The World Anti-Doping Agency can get bent

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WADA logo.jpgThe World Anti-Doping Agency (WADA) released a statement yesterday, once again taking baseball to task for its PED policies.  They do this every year, and as it always is, this year’s statement is stupid and self-serving and deceptive.  I don’t consider myself a PED apologist, but given my thoughts and writings on the subject I understand why I get called that all the time. I thus understand that a lot of you may not grant me much credibility if I were to sit here and rip WADA the way they deserve to be ripped.

But Yahoo!’s Jeff Passan is absolutely no PED apologist (he and I have had multiple friendly disagreements on the subject in the past) so you should take his words really, really seriously when he tears WADA a new one:

WADA blitzed the public with half-truths, knowing full well that if any
sport dare argue, it would look like it was trying to hide something.
An organization full of blowhards and self-important ninnies became the
standard bearer in drug testing by using that scare tactic, and now,
sadly, its hollow principles exist not for the good of sport but
itself. No wonder WADA is so tight with the Olympic movement. They get
off on the same self-serving values.

And Jeff offers much, much more along those lines. A point he makes that almost no one else ever seems to make: WADA is in the business of selling stuff. Specifically, their own, self-proclaimed ideal anti-doping program. It makes them millions a year. Baseball won’t bend over for WADA, however, and that makes the organization very, very angry. It makes them do things like be overly-critical of baseball despite the fact that it now has a pretty damn robust testing regime. No, not as robust as WADA would like, but if WADA had its way athletes’ diets would consist of WADA-approved non-PED-certified paste and they would have their blood drawn under threat of imprisonment.

Check out Jeff’s column today and remember it the next time someone who doesn’t have anything to do with baseball — especially someone with their own financial agenda and an almost non-existent grasp of the concept of civil liberties — starts pontificating about the game’s terrible, terrible PED problem.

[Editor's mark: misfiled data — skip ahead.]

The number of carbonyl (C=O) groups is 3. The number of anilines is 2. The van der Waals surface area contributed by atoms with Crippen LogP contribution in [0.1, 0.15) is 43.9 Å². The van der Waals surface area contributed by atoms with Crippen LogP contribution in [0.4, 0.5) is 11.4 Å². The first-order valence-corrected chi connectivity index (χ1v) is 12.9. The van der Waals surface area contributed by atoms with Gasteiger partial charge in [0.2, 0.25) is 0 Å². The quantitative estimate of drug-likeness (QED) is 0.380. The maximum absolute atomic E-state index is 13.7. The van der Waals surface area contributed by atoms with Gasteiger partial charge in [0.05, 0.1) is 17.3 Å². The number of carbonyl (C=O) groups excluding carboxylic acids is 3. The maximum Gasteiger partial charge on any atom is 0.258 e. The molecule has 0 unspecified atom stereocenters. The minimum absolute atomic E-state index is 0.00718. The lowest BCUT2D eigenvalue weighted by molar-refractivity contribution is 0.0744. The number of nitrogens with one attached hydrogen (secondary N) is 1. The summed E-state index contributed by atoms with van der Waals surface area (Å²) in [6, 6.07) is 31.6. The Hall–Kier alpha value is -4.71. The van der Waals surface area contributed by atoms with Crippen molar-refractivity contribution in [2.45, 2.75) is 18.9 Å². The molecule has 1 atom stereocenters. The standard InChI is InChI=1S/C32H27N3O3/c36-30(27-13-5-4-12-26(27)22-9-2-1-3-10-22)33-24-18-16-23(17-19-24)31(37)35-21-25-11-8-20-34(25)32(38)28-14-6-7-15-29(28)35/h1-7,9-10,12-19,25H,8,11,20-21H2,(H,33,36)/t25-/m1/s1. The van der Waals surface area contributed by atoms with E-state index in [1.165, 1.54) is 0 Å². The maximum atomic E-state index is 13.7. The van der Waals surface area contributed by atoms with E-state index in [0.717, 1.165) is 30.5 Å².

Mike Rizzo and Shawn Kelley almost got into a physical confrontation

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A few weeks back the Washington Nationals designated reliever Shawn Kelley for assignment the morning after he threw his glove into the ground and glared at the Nats dugout in frustration after giving up a homer in a blowout win against the Mets. He was later traded to the Athletics. Nats GM Mike Rizzo said at that time that he thought Kelley was trying to show up his manager and that there was no room for that sort of thing on the team, offering an “either you’re with us or you’re working against us” sentiment in the process.

Today the Washington Post talks about all of the Nationals’ bullpen woes of late, and touches on the departure of Kelley as being part of the problem. In so doing, we learn that, on the night of Kelley’s mound tantrum, he and Rizzo almost got into a physical confrontation:

Rizzo headed down to the clubhouse and confronted Kelley, according to people familiar with the situation. The argument became heated, including raised voices, and eventually it almost became physical, according to people familiar with the exchange. Adam Eaton got between the two of them and separated them before things could advance further . . .

Might I point out that, the fact of this emerging now helps to vindicate Brandon Kintzler who, the day before, was traded away, some say, for being the source for negative reports from inside the Nats’ clubhouse?

That aside, the article does not make anyone look good, really. Rizzo had the backing of his team with the Kelley incident, but the overall story — how did the Nats’ bullpen, which was once a strength — get so bad? — does no favors for Rizzo. Mostly because he seems to have thought that they had so much extra bullpen depth that they could afford to deal away Kintzler, which he says was a financial move, not a punitive trade for being a media source.

Question: when was the last time you heard a baseball man say he had too much relief pitching? Especially today, in which the bullpen has assumed such a prominent role? Seems rather unreasonable to cut relievers when you’re trying mightily to come back from a sizable deficit in the standings, yes?